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Some Electronic Packing Tips


View Namibia & Botswana 2018 on Bob Brink's travel map.

This time tomorrow I will be at the airport. So I am down to my final steps, including making sure that I have all my electronic charging devices.

A bit of advice for anyone travelling from North America and wondering about how they will charge their devises; it is relatively simple. iPads, phones, computers and camera chargers can generally handle the higher overseas voltage. All that is necessary is to bring adapters to plug them into the wall outlets. (I am excluding things like hair dryers, which I cannot understand why you would bring anyway. Of course, my wife just gave me my special travelling haircut, using a number 1 attachment, which means I have basically no hair. I should be good for the next 4 weeks.)

One thing I learned from my 2011 Botswana trip is that I need a different plug adapter than the ones that claim to work in Southern Africa. A round three pin plug is required. Long ago when I lived in Botswana I understood that they were changing from the round plug to a square one. This never happened. And from what I have learned, Namibia still uses the round ones. All the adapters I have seen in Canada that are supposed to be good for Southern Africa are square. In reading someone’s blog for a packing list, they gave a link to the required adaptor on Amazon. So, on the chance that someone reading is planning a trip to the area, here is the link, South African Adaptor Plug

For Madagascar I had bought a fused universal adaptor which was supposed to protect against power fluctuations, which seemed to be a high probability there. It was compact and worked fine for the UK as well. I will bring it along as well. Here is a similar product Universal Adaptor.

Since I will be far from wall outlets for many days at a time, I need something to charge things in the car. Phones and iPads can be charged from the normal car power outlet, but camera batteries require an inverter to change the power from DC to AC. Karibu has promised me one. And being the only guest on my safari, I will always have first dibs for charging!

My main communication device is my iPad with a keyboard. I will use that for basic photo processing and updating the blog. I will type my notes each night and then do my posting when I get an internet connection. There might be several days in between connections, although I was pleasantly surprised at some of the places with internet in Madagascar.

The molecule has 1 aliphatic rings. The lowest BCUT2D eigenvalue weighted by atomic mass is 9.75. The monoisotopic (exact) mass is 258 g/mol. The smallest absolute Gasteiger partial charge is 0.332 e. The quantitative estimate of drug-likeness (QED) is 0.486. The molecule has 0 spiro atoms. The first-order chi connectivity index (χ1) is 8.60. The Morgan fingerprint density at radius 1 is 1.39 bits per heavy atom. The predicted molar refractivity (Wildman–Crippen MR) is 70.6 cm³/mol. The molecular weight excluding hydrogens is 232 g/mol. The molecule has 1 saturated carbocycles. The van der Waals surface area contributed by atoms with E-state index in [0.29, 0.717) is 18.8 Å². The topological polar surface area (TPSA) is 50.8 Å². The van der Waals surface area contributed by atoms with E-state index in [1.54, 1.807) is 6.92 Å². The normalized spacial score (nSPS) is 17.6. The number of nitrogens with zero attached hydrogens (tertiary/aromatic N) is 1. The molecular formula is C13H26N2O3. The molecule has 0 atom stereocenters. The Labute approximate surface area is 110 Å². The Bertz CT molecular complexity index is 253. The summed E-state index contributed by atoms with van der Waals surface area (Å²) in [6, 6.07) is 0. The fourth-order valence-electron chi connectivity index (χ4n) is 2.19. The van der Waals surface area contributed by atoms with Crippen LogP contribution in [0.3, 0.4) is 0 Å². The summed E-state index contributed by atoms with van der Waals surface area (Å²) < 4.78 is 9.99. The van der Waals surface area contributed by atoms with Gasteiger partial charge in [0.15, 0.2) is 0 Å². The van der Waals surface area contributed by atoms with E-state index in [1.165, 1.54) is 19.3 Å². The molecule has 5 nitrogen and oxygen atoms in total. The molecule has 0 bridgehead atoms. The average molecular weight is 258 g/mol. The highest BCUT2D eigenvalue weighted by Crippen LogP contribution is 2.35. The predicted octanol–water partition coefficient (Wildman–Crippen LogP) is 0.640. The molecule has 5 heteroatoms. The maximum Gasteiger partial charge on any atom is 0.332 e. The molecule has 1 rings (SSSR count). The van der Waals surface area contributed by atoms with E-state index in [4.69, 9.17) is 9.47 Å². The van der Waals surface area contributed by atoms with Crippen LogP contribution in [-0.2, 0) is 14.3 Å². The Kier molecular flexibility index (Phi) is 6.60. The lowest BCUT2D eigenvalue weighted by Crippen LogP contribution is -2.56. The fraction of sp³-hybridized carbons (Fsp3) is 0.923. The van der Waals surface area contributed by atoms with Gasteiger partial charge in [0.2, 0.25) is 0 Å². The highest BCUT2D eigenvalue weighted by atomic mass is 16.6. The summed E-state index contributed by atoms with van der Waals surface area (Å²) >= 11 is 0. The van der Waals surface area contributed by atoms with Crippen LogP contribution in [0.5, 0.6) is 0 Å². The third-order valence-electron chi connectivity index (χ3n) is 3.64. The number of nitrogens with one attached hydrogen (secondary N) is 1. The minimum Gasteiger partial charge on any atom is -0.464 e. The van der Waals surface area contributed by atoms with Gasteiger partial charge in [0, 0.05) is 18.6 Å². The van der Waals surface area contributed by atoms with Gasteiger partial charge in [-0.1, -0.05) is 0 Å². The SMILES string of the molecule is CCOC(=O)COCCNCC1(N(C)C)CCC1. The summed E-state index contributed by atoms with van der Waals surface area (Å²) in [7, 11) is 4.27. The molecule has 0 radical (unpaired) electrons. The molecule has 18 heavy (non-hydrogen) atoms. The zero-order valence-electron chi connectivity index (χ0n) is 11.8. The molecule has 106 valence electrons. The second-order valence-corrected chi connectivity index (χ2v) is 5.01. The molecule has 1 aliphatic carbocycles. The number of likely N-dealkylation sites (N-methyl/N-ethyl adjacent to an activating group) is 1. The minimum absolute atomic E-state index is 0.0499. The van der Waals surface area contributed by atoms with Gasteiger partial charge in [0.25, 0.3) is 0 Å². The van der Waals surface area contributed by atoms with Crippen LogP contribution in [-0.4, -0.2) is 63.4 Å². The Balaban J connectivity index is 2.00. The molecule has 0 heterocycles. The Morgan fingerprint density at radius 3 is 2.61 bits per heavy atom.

I will be travelling with two cameras, both Nikon. I have been using my trusty Nikon D7000 since 2011. It has been to Botswana and Madagascar. I have added a Nikon D5600, which in some respects in a notch under the D7000, but because of technology advancements is in some ways more advanced, such as having a much bigger sensor. I bought it to have something that is lighter, so will use it when I am walking.

My main lens is a Sigma 18 x 200. And, since I will be not have to carry it everywhere, I am also bringing my Sigma 120 x 400, which I bought for my Botswana trip. It is great for wildlife. When I am in places like Etosha, I will be using both. The big lens for close ups of the animals and the smaller one to capture the landscapes. I will also bring a 35 mm prime lens.

Because this might seem kind of boring for you, I will throw in a couple of photographs of the place where I now live, Pouch Cove, Newfoundland and Labrador. My Pouch Cove friends have seen all this, but maybe in the long run I can entice some people to come to our beautiful province.

The first shot is from an iceberg that visited us in 2014.

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The other is a shot of the cove, taken later that year to capture the evening sky, specifically the reflection of the sunset, which was happening behind me. I took it in my back yard.

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Posted by Bob Brink 16:53 Archived in Namibia Tagged packing cameras

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Comments

Wow, what a view from your backyard! And how wonderful to have an iceberg drop by for a visit ;)

by ToonSarah

Yes. We fell in love with Newfoundland and especially that view on a one week vacation. We ended up buying the house and moving here.

by Bob Brink

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